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"An oibríonn an meaisín?"

Translation:Does the machine work?

3 years ago

10 Comments


https://www.duolingo.com/exeisen
exeisen
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Is this idiomatic? Does "oibríonn" mean "work" in the sense of "be functional" as well as "work" in the sense of "do one's job"?

3 years ago

https://www.duolingo.com/scilling
scilling
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It includes both of those meanings of “work” (as well as others).

3 years ago

https://www.duolingo.com/moloughl
moloughl
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If "Does the machine work?" means "Is it in working order?" then the Irish could be "An bhfuil an meaisín ar fheidhm fhónta".

3 years ago

https://www.duolingo.com/Eoghan_M

Why was my answer of "Is the machine working?" rejected?

3 years ago

https://www.duolingo.com/bryji

I got bitten there too. I expect that's "an bhfuil an meaisín ag obair"

3 years ago

https://www.duolingo.com/Eoghan_M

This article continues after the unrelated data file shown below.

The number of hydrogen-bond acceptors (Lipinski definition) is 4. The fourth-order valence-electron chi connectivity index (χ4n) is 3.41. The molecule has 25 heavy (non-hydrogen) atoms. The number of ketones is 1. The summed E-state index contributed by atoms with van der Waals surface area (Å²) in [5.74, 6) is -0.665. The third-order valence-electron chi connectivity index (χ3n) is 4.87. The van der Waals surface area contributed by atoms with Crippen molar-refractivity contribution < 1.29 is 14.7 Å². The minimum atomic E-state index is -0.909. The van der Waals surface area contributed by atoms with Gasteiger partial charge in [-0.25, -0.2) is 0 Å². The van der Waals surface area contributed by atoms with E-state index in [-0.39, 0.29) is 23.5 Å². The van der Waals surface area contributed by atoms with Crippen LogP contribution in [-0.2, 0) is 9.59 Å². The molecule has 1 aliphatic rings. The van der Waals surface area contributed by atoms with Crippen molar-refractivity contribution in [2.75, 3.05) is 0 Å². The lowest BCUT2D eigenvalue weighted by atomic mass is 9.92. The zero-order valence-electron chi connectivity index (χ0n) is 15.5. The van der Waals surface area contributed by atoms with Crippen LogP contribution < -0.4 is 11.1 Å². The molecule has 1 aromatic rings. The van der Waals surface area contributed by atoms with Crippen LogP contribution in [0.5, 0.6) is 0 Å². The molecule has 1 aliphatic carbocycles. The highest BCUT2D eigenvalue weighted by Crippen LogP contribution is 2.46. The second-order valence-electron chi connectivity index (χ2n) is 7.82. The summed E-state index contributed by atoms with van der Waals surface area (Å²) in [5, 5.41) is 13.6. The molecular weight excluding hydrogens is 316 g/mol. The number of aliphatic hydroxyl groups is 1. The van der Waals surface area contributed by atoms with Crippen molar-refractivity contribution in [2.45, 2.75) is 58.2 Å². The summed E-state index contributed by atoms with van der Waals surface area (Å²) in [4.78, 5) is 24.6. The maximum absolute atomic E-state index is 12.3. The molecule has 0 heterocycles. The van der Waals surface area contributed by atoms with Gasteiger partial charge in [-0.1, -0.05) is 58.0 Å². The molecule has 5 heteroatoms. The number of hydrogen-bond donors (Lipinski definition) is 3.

That makes sense, thanks.

3 years ago

https://www.duolingo.com/SilverPill

Can someone confirm the beginning of this sentence is accurate? Don't want to learn inaccurately. As an experiment I tried Google translate for the English of this sentence, which translated to: a oibríonn an meaisín. Why does Google's version of Irish just use an 'a' while Duolingo uses the definite article?

1 year ago

https://www.duolingo.com/SatharnPHL

YOU CAN NOT RELY ON GOOGLE TRANSLATE!!!!!

Those capital letters are not a mistake - it cannot be stressed enough that Google Translate is notoriously bad. At best it can be used to get a rough idea of what verbs and nouns are being used, (though even that falls flat when a word has multiple meanings) but it doesn't get grammar.

When you want to ask a question, you put "an" before the verb ("ar" in the past tense).

"oibríonn an meaisín" - "the machine works"
"an oibríonn an meaisín?" - "does the machine work

1 year ago

https://www.duolingo.com/SilverPill

Great, thanks! For some reason I hadn't been exposed to that sentence structure in all this time. Congrats on your year-long streak!

1 year ago

https://www.duolingo.com/moloughl
moloughl
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Just to add that the negative form of an is nach.

  • Both an and nach eclipse the initial consonant of the verb.
  • If the verb starts with a vowel nach prefixes n- to the vowel.
  • The 'dependent' form of the verb follows an and nach.

Examples

  • An oibríonn sé = Does it work?
  • Nach n-oibríonn sé = Does it not work?
  • An dtugann sé = Does he give?
  • Nach dtugann sé = Does he not give?
  • Tá sé go maith = He is well, but An bhfuil sé go maith = Is he well? An dtá sé go maith is incorrect. (The dependent form of is fuil ).
1 year ago